Getting back to Arequipa after the condor experience, getting on the bus the next day to travel to Puno is a bit of a blur. We did it and again, thanks to Francis, arrangements for us worked out well. This was our last leg on the Cruz del Sur bus line and I need to emphasize one more time, that Cruz del Sur is a well run company. None like that exists in the U.S. or anyplace else I know of. Run very professionally, similar to an airline, it works and it works well. I highly recommend it to anybody, I am impressed.
We arrived at Puno and while we had to call our contact via telephone, he was there is no time and gave us a choice of hotels; we picked the median priced one for $ 40/night. Price was arranged by Francis, normally it is $70/night. Hotel Qalasaya is near the Plaza de Armas is centrally located and while expensive for Peru it is a first class, 4-star hotel. After we checked in and just unpacked, we received a phone call from Lizbeth in the lobby. Again, Francis had arranged some trips for us. Lizbeth gave us a rundown of our itinerary while in Puno and here is what we did.
The next morning we repacked for an overnighter on Lake Titicaca. We stored the main stuff of our luggage at the hotel Qalasaya. Early, at 7 am we took a boat ride on Lake Titicaca to visit the floating Uros Islands. So this part of my blog will only cover the Uros Islands.
Eons ago, way before there were any known tribes that made history in Peru, there were the Uros. A friendly, peaceful people that felt threatened by other, more inhospitable tribes in the area. The Uros devised a way to live in peace, even among each other. They moved and lived and slept and ate literally on Lake Titicaca. Using all the natural materials the lake has to offer, they have survived living this way even today. Powers came and went, Tribes ruled and Kings thought highly of themselves. Even the mighty Conquerors under the Spanish crown had little effect on them.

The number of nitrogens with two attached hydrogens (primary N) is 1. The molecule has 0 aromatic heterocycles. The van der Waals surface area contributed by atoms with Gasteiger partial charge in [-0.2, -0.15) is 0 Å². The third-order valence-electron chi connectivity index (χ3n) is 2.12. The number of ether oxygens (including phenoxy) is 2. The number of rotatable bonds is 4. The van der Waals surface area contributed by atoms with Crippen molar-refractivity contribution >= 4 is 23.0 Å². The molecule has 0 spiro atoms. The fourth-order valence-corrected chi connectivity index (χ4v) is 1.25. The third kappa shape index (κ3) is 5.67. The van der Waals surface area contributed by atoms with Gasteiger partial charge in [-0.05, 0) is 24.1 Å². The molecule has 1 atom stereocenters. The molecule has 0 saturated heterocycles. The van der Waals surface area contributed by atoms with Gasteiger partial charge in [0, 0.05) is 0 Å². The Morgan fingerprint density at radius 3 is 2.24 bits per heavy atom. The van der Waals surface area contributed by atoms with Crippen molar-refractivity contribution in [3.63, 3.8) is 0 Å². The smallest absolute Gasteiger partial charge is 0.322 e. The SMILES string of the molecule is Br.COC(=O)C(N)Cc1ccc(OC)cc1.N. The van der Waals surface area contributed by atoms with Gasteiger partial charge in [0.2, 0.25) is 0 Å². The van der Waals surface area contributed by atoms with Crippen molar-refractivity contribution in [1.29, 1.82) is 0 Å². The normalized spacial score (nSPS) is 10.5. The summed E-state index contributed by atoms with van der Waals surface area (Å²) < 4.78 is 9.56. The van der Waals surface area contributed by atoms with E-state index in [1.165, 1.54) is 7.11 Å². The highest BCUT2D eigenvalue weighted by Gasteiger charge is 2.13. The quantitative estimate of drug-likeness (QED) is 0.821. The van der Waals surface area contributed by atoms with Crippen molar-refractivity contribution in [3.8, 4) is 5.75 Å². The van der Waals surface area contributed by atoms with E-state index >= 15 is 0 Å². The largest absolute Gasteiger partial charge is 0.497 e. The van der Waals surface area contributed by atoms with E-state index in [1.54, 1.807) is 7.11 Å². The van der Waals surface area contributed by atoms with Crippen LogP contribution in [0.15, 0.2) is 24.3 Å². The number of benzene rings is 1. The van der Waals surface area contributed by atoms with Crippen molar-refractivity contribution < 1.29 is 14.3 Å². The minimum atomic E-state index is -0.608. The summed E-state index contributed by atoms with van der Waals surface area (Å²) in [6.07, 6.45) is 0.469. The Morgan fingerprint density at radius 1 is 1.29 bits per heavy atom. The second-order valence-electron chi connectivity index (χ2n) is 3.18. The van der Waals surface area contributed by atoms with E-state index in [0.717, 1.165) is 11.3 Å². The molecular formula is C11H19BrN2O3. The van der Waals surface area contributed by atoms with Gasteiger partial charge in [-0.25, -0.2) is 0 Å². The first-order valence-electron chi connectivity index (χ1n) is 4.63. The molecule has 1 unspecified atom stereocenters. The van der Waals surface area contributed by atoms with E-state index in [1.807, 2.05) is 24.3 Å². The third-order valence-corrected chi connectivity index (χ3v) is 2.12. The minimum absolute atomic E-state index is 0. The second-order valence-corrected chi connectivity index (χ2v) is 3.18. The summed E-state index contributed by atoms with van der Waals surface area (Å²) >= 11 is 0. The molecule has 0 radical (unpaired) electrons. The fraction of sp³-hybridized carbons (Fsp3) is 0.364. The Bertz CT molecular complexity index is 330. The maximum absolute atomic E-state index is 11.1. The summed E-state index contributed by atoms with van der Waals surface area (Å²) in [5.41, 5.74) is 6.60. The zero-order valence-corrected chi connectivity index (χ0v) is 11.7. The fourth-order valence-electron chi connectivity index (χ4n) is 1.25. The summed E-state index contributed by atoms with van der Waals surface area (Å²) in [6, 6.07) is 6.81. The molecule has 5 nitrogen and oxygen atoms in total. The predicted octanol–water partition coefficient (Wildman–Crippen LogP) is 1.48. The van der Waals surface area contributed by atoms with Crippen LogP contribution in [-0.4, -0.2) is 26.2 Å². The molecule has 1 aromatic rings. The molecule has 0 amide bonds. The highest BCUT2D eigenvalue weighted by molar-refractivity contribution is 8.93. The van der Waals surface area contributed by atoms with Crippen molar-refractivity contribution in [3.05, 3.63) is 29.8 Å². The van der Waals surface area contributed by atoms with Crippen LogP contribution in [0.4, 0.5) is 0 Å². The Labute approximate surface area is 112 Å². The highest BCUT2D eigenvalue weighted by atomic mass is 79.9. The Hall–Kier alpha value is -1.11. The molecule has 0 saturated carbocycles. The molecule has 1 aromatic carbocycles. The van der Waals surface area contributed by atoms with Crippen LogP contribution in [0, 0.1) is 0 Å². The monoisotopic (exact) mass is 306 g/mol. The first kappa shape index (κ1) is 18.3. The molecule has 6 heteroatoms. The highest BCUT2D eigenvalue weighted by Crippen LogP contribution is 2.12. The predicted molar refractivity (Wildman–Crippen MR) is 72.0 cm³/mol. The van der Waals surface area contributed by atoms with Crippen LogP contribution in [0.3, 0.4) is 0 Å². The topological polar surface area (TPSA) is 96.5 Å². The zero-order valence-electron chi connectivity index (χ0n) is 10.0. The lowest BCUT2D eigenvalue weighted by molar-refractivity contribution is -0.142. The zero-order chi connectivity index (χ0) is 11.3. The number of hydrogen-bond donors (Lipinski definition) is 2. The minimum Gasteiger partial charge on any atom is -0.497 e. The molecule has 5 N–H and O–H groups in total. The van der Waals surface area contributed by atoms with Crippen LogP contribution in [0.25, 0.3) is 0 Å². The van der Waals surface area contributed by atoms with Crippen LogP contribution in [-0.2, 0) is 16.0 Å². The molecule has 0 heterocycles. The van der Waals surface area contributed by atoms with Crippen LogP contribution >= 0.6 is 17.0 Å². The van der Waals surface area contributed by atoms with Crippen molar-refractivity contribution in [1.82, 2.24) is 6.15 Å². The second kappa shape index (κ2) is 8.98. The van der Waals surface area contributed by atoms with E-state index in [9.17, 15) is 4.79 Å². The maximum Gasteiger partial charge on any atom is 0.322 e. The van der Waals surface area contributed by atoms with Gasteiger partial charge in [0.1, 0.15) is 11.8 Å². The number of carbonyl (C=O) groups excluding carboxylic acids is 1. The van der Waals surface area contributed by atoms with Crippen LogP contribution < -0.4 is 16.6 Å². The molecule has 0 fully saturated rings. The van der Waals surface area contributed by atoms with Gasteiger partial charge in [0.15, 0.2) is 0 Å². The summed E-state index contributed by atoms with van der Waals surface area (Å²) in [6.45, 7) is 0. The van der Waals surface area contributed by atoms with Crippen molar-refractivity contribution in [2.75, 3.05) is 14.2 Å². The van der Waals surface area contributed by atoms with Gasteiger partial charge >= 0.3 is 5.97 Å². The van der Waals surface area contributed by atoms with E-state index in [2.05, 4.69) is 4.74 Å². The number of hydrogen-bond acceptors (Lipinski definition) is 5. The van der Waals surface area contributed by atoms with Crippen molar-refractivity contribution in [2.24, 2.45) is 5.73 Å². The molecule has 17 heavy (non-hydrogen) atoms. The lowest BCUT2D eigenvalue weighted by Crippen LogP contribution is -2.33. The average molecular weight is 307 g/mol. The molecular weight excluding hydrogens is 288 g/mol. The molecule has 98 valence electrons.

The way of the Uros people is simple, yet very effective. Using the reeds that grow naturally in the shallow parts of Lake Titicaca, the Uros built floating Islands. They built an Island large enough for just one extended family. Each Island is movable by pulling up the stone anchors and if the neighbor is not friendly, the Island is just moved to another, more peaceful spot. In the center of the Island is a fishing pond. On top of each Island are huts, each hut made for a specific purpose, a bedroom, a meeting room, a storage room, etc. Common chores are done in the open, like weaving, cooking, cleaning fish etc. Each Island can be enlarged but the ones I saw were as large as half a football field.
Food is taken from the lake or birds might be shot or fish is traded with people on land. I saw a small raised vegetable garden sitting right on top of the Island; the plants grew well, having plenty of water and sun and no critters that can destroy them. It is a simple but wholesome, life. They obtain needed supplies by barter, money does not exist. Wool for weaving, grains, roots and some spices like salt and pepper, etc are traded for fish and fowl. This system of living works, you will not get rich but you will enjoy what nature has to offer. Nations are formed, Powers change hands, the way of the Uros survives.
Today, it is being ruined by tourism, at least the Islands we visited. Boatloads of tourists arrive, being greeted by the Islanders with big hello’s and an open hand for handouts. Souvenirs are being sold that have little use to anybody. The men take you on a boat ride in their reed boats for a fee, Coca-Cola is being sold and TV is watched using Solar panels that are perched on poles mounted on each Island. It seems that the new century has arrived and taken over, yet…. I am not so sure. The Uros still speak their own language, still sing when they work, still cook food that is traditional to them, still eat the soft part of their reeds, still use a hole cut in the reeds at the end of the Island as their bathroom and still wear their traditional clothing. I am told that Islands farther away still run in the old traditional ways. Just those near the shoreline, near Puno are pray to tourists. Whatever the truth, the Uros live a unique way and their way of life has survived any invader and who knows, they might even survive the new power, the tourist, with their need for entertainment and news via electronic devices.